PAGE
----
Advanced Flight ScenariosAdvanced flight scenarios are training simulations that help to develop your student's skill and confidence. With a little thought and a willing student, you should be able to develop a few unique training activities that will add to your student's overall education.
Here's an advanced training scenario that I provide to my advanced instrument students and my ATP students too.
I begin by informing my student (who's operating under simulated instrument conditions) that all of his or her navigation equipment has just failed except for the ADF. Then I lay a sectional chart in my student's lap and say, "I want you to make your own ADF approach to any suitable airport using a commercial broadcast station or NDB. Take me down to an MDA of 500 feet (or higher if necessary for safety) and let me know when we're above the center of the airport."
At this point the student usually says something in return, to which I reply, "No, I'm not kidding."
Instrument pilots are pretty good at flying official instrument approaches. But what happens if they're ever required to get to an airport quickly under IFR conditions? They may have a fuel leak, they may be alone or the only pilot on board and anticipate their impending incapacitation (food poisoning could do the trick), or they may have an increasingly rough-running engine that they expect will quit. It's important that students know they have the option of building their own instrument approach in an emergency, using the tools they have at hand.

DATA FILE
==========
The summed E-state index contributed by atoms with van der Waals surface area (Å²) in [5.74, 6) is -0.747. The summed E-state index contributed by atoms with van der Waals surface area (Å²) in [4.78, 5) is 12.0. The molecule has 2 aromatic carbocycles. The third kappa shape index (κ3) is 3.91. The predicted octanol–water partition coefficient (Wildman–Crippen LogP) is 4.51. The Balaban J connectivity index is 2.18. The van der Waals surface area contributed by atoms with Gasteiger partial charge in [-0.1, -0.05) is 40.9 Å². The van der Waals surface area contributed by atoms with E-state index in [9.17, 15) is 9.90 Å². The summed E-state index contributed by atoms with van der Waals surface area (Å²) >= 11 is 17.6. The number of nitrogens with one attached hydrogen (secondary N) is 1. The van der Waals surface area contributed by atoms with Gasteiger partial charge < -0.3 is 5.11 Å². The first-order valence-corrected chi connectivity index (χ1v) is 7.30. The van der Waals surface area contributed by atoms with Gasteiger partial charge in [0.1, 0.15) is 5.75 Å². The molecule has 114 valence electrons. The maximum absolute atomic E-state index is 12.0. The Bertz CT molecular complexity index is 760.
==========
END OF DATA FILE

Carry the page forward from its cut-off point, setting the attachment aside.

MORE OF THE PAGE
This scenario requires that the student know how to determine his position by use of a cross bearing, interpret a sectional chart with sufficient skill to determine safe minimum altitudes, and track a homemade bearing, as well. Sure, you can accomplish the same scenario with VOR or GPS, but it isn't as great a challenge, nor is it as much fun (at least for you).
For this scenario, it's best to make the impromptu instrument approach to a nontowered airport that's not busy. If this isn't possible, then have your student add a thousand feet or so onto all the minimum altitudes he chooses for this approach.
This is just one of many training scenarios that help students develop their cockpit confidence. With a little creativity, you'll never run out of ways to make your student a better pilot.
By Rod Machado